Controlling addictions requires more than willpower
Written by listed counsellor/psychotherapist: Gerry North Couple Counsellor/Psychotherapist
24th June, 20170 Comments
By the time most individuals turn to therapy, they have tried to give up their addiction many times with willpower alone - therefore, suggesting that they use willpower alone again during a counselling session may not be very productive. Instead, it may be more beneficial look at the addiction from a multitude of viewpoints. First, we need to find a motivation for change: tell stories about what led to the addiction; explore deep feelings of self-worth; discuss what the addiction is robbing them of; review and consider new values to live by and discuss new default reactions when confronted with feelings of loneliness, anxiety, depression or stress that lead to the GO TO addiction.
This comprehensive awareness helps to create an implicit reason for change rather than just relying on an explicit ‘must do’ behaviour change. In the end, what the client wants is to get in control rather than the addiction controlling them.
Welcome to the human race. Whether it is Grindr, pot, tobacco, alcohol, gambling, porn or whatever, you will know if the compulsion to repeat uncontrollable behaviour is causing you stress and feelings of negative self-worth by not having complete control.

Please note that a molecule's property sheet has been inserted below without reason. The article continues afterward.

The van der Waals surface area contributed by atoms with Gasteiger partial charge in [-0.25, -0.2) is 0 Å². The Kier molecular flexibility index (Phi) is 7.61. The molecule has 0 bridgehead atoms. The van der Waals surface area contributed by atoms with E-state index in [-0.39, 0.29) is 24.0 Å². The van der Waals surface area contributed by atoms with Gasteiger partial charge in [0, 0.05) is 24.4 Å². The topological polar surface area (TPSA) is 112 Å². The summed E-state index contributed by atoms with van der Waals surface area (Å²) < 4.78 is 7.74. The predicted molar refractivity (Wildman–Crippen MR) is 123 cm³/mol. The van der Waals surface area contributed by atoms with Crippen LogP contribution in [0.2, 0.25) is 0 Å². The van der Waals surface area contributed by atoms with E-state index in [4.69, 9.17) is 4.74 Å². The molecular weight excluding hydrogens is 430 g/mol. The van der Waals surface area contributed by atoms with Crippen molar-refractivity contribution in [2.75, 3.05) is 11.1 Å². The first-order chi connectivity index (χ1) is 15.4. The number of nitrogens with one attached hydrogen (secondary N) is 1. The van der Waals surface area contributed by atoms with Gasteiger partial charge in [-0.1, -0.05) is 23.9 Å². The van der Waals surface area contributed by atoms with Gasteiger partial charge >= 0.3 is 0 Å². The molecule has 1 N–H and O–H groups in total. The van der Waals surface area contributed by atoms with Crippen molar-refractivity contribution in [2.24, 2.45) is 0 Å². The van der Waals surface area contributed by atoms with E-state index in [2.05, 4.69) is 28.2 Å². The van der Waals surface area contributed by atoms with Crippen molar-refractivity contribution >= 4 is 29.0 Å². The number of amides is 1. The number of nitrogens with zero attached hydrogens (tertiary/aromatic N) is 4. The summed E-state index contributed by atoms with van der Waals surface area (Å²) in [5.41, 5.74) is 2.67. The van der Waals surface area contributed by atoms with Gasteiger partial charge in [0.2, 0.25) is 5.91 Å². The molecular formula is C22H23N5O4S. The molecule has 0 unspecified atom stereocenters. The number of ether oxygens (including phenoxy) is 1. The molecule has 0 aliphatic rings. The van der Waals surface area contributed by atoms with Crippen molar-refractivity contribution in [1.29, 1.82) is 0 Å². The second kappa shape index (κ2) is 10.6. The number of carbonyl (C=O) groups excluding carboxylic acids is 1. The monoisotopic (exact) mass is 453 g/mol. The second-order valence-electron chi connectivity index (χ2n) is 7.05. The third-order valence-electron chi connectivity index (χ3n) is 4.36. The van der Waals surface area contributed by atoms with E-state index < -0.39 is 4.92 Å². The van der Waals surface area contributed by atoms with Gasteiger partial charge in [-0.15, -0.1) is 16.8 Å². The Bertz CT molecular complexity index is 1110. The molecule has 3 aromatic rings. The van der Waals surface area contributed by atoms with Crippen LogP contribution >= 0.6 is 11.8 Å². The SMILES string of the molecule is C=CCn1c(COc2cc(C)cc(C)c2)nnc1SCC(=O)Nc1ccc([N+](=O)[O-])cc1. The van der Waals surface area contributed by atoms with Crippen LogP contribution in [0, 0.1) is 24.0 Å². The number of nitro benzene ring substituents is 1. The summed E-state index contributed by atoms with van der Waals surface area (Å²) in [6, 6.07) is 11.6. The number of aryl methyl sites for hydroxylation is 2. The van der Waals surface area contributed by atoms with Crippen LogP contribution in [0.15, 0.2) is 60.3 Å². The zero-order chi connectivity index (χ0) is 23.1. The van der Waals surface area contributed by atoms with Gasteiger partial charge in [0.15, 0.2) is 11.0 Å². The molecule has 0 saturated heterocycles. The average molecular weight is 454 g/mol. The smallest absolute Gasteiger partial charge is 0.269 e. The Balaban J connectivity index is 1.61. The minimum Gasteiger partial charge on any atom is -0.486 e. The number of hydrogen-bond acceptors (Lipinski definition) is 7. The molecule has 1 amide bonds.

Not having personal control is frightening to clients deep down. We are all prone to addiction as our brains are built that way. If you feel pulled to look at your phone more than you secretly want to, and you are not in complete control of this behaviour, then you have a form of addicted behaviour. If you feel a loss without access to a mobile or Internet then your brain is wired to the dopamine hit of finding something interesting, new or exciting. Our brains do not enjoy boredom. This type of addiction is part of modern life; addiction to Grindr, porn or alcohol is a whole new negative ball game.
Getting self-control back takes effort and self-talk by understanding how, why and what else is there to the addiction. Taking new risks with curiosity for “what else” achieves creative change. Now that's interesting!
About the author
Gerry North works with gay couples and treats depression, anxiety, panic attacks, addiction, sexual matters and self-esteem. He has worked in LGBT counselling for over 10 years. Gerry writes articles for newspapers and online gay websites. A mature counsellor who has experienced single and couple life. He now lives in London with his partner.
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